Was anyone clamoring for 'Men in Black 3'?
By Christy Lemire , The Associated Press
May 25, 2012, 7:10 pm TWN
(Back to Scherzinger for a moment: She's one of the many nonsensical elements here, one of many characters and ideas that are introduced and then cast aside. She arrives at the prison and approaches Boris' cell in a beautifully framed opening sequence, then after a great deal of buildup is simply jettisoned. The absurdity of such randomness isn't even amusing; it just feels sloppy.)
Anyway, Boris returns to the summer of 1969, a few days before the historic Apollo 11 moon mission, and takes out Agent K. Agent J shows up for work in the present day and wonders what happened to his partner; once he figures it out, he jumps back a bit earlier to kill Boris before Boris can kill K. Time-travel plots can make you feel dizzy and nauseous if you try and pick them apart to determine whether they make sense, but once we reach our destination here, the jokes provide no pleasant escape. It's all super-obvious fish-out-of-water stuff and gags about how ridiculous hippies looked.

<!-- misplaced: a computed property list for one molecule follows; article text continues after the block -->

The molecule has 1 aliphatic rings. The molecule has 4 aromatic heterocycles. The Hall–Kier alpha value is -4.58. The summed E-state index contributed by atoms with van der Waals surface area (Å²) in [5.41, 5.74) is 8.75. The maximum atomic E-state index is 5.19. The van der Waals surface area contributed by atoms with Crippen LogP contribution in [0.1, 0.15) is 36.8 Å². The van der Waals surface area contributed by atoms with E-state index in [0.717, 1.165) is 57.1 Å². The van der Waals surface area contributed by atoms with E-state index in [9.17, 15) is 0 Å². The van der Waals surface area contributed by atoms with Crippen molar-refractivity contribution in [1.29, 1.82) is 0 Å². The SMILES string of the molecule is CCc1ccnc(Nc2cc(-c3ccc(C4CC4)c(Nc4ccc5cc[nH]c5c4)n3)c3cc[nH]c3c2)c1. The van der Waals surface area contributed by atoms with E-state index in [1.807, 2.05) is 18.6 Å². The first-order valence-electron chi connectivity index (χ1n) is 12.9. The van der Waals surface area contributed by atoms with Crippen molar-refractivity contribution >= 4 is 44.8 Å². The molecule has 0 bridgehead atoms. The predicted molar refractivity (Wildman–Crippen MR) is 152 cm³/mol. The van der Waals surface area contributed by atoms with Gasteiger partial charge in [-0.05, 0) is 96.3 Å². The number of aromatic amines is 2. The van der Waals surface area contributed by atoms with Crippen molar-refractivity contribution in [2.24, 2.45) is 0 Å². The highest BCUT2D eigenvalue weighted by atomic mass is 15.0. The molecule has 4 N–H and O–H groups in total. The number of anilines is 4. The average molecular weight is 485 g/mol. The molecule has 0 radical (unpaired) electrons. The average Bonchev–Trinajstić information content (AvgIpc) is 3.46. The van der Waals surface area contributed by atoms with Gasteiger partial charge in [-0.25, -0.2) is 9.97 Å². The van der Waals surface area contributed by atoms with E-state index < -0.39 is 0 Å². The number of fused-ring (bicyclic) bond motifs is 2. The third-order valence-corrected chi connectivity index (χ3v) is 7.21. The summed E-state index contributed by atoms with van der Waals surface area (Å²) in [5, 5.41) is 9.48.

“Men in Black 3” begins to address the possibilities of how it must have felt for a strong black man in America during this tense time for race relations, then backs off. There's also a brief, clever bit in which Bill Hader plays Andy Warhol that might have worked as a separate “Saturday Night Live” sketch. Again, more opportunities squandered.
The best part of our trip to the '60s — the best part of the movie, period — is the arrival of the Young Agent K. Josh Brolin channels Jones in eerily dead-on fashion, from the bemused Texas twang to reticent demeanor to the slightest facial tics. It's also an amusing bit of casting given that a) the two actors co-starred in the Coen brothers' masterpiece “No Country for Old Men” and b) Brolin is supposed to be playing a 29-year-old version of Jones, even though he's in his mid-40s, and looks it.
As good as Brolin is, though, the novelty wears off quickly, and we're once again left with the realization that there's no substance to the script (credited, for the record, to Etan Cohen). And all the familiar and rather flat comic elements lead up to a revelatory climax that comes out of nowhere and in no way earns the sort of heartrending emotion it aims to evoke from its audience.
But the most disappointing part of all: Frank the talking pug is nowhere to be found. The movie is a dog anyway without him. ■
'Men in Black 3' (MIB星際戰警3) ► Directed by Barry Sonnenfeld / With Will Smith, Tommy Lee Jones and Josh Brolin / Action / 2012 / USA / English with Chinese subtitles / 88 min. / ★★★★☆ / Now Showing